Indian street art has gone through a lot of change post-independence. Pre-independence, street art were mostly comprised of illustrations of deities in different forms and figures and other religious and communal symbols that were popular and considered crucial at the time. These were, at the time not considered as acts of vandalism. This slowly changed whilst the independence struggle and street art concentrated more on rebellion and antagonism towards the British. This also grew popular, and proved to be a driving force to influence masses at the time. Street Art in India has had a long history, and have comprised of various depictions of culture and religion which has both questioned and strengthened the secularity and integrity of the country.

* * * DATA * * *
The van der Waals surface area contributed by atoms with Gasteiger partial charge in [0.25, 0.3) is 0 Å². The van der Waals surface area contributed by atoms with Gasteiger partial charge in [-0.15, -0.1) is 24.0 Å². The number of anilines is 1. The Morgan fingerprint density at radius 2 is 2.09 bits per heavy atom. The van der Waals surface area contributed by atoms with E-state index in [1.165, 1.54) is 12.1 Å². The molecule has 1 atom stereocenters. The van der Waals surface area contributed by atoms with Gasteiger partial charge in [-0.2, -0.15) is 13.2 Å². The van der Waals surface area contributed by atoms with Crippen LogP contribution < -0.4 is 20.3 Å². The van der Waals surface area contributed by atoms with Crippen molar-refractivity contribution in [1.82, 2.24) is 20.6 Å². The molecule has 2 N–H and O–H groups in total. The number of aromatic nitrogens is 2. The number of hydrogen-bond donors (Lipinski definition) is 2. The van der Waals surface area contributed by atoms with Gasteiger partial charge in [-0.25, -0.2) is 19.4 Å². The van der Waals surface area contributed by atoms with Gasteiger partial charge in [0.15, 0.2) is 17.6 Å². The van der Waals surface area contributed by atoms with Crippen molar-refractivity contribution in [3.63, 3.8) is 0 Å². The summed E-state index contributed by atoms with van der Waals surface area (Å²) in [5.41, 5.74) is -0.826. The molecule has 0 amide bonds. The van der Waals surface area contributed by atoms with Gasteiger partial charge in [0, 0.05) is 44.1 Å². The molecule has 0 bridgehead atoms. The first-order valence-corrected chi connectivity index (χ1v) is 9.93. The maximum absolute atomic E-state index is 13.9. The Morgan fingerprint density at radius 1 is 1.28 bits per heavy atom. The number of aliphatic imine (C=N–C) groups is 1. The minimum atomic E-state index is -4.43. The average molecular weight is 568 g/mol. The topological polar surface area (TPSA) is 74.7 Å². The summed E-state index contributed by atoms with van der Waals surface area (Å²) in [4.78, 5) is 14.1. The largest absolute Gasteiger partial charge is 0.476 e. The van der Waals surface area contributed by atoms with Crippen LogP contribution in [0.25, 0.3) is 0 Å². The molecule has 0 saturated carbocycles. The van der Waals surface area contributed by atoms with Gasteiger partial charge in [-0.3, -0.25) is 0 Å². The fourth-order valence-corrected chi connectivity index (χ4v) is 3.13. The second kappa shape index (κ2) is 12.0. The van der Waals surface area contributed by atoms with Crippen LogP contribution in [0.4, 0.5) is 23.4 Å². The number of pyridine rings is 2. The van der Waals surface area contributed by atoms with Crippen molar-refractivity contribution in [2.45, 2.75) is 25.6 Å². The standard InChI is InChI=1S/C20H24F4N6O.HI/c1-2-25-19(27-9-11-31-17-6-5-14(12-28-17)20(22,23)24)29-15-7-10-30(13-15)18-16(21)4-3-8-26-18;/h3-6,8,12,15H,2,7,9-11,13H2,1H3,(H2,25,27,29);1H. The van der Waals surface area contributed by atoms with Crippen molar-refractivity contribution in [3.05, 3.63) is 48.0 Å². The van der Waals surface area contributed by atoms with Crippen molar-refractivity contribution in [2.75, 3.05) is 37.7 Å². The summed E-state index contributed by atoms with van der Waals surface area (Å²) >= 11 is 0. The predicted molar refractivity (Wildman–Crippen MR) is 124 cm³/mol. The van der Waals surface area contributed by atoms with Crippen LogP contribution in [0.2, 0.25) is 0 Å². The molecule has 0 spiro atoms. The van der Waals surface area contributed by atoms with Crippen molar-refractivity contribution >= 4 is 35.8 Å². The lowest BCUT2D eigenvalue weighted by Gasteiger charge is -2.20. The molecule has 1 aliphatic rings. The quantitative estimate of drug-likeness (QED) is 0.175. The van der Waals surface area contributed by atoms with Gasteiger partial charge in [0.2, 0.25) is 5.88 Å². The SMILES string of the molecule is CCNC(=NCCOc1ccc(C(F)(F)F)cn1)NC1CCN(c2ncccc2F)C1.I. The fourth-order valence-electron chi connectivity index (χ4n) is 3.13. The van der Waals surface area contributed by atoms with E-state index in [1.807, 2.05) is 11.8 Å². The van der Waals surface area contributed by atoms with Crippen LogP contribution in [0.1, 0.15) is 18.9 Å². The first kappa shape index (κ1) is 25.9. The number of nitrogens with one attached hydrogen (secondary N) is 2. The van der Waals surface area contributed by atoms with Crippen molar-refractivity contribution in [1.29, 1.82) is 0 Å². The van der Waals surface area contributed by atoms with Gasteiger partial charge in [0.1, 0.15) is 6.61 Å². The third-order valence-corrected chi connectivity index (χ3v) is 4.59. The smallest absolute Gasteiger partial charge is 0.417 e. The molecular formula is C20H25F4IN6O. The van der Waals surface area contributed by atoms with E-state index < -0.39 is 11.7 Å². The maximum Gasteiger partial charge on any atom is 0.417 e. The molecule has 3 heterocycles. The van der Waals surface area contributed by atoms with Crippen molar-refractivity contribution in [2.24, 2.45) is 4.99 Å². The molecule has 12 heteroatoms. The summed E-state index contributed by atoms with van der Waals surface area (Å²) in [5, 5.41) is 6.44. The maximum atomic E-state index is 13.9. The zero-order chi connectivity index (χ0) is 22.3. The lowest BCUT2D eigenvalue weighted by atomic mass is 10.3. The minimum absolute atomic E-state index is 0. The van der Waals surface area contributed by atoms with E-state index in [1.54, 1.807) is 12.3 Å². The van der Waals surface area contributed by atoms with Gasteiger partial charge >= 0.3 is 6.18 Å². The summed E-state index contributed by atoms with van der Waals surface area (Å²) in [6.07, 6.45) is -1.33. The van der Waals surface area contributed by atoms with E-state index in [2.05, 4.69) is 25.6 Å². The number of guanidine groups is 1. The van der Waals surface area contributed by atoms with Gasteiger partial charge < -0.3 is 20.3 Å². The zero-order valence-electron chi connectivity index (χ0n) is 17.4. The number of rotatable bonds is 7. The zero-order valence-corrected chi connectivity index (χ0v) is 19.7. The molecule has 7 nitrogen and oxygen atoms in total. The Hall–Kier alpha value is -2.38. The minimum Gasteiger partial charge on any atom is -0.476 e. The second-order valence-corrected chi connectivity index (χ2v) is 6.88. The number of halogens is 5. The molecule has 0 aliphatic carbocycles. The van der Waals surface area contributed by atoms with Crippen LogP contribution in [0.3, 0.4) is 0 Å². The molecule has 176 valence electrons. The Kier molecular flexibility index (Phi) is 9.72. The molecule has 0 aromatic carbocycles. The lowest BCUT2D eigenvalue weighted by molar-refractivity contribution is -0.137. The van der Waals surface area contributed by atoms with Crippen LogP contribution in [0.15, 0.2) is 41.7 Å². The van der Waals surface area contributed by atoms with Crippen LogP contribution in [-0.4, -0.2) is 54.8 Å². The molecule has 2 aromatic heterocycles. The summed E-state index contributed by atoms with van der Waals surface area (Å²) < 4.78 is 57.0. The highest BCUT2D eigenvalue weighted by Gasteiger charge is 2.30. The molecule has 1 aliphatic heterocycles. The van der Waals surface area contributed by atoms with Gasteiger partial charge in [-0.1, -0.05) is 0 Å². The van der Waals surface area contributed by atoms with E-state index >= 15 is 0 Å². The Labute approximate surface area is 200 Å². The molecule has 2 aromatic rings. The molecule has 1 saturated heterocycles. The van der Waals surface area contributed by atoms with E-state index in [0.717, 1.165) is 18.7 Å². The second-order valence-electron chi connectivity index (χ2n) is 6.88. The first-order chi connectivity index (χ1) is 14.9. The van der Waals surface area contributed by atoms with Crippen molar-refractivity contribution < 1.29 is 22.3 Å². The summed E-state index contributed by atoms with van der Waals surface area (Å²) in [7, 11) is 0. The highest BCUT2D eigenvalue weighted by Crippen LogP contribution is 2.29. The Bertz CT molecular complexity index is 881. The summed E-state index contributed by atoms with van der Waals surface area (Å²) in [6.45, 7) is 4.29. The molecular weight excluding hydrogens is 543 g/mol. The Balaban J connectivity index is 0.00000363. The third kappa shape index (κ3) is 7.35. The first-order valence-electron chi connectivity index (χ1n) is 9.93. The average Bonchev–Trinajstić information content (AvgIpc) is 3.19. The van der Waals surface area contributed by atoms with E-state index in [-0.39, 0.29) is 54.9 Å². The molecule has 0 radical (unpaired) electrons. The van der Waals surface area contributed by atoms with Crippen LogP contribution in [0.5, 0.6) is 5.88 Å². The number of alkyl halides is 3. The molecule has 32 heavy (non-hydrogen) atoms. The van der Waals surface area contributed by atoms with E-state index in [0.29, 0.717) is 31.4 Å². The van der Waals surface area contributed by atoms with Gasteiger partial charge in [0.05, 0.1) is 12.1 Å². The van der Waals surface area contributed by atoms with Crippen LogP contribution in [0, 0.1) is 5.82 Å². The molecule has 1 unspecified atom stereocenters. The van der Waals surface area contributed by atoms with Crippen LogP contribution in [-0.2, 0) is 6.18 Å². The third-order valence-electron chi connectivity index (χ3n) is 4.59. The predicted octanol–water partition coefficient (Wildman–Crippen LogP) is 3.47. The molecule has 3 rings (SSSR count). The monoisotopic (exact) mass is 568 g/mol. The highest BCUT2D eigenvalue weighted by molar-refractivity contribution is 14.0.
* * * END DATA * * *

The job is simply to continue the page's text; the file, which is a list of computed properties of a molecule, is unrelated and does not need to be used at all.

Street art in India is comprised of many different kinds of art work, paintings, caricatures and illustrations on different mediums comprising walls, temples, doors, store signs, behind trucks and rickshaws. Street art in the present age did not just compromise of deities or caricatures of politicians, but also advertisements, promotions and lots of random graffiti displays. Advertisements of Thumps Up, Coke were a couple of years back very popular and corporations as such, used to hire artists to help promote their products especially in villages and sub-urban areas where hanging up billboards wasconsidered not feasible or impactful. Impasto paintings were hugely popular at the time basically because of the lack of funds. There were specific artists for each kind of art, and the medium on which they were drawn. Painters were usually posterity of artists, which would explain why paintings and illustrations on vehicles, especially trucks and rickshaws used to be similar or almost the same for decades. New and revolutionary ideas for paintings and other art forms were rarely present or acknowledged, especially in the rural and sub-urban area. In rural areas, painters were basically taught the art by their parents who made the whole profession ancestral. There are many examples of street art in India. The so called ‘Wall Project’ began in Mumbai in 2009. The five kilometre long wall at Tulsi Pipe Road in central Mumbai was the project’s upbeat canvas. In Bangalore also, several local artists in association with the Bruhat Bengaluru Mahanagara Palike (BBMP) have beautified the city. In Chennai, political figures still dominate the streets. Delhi also has welcomed the graffiti movement through a music band that promotes dub step in India. Indian street art has failed to gain international claim for now, but with such graffiti gaining popularity, we can expect a positive outlook.
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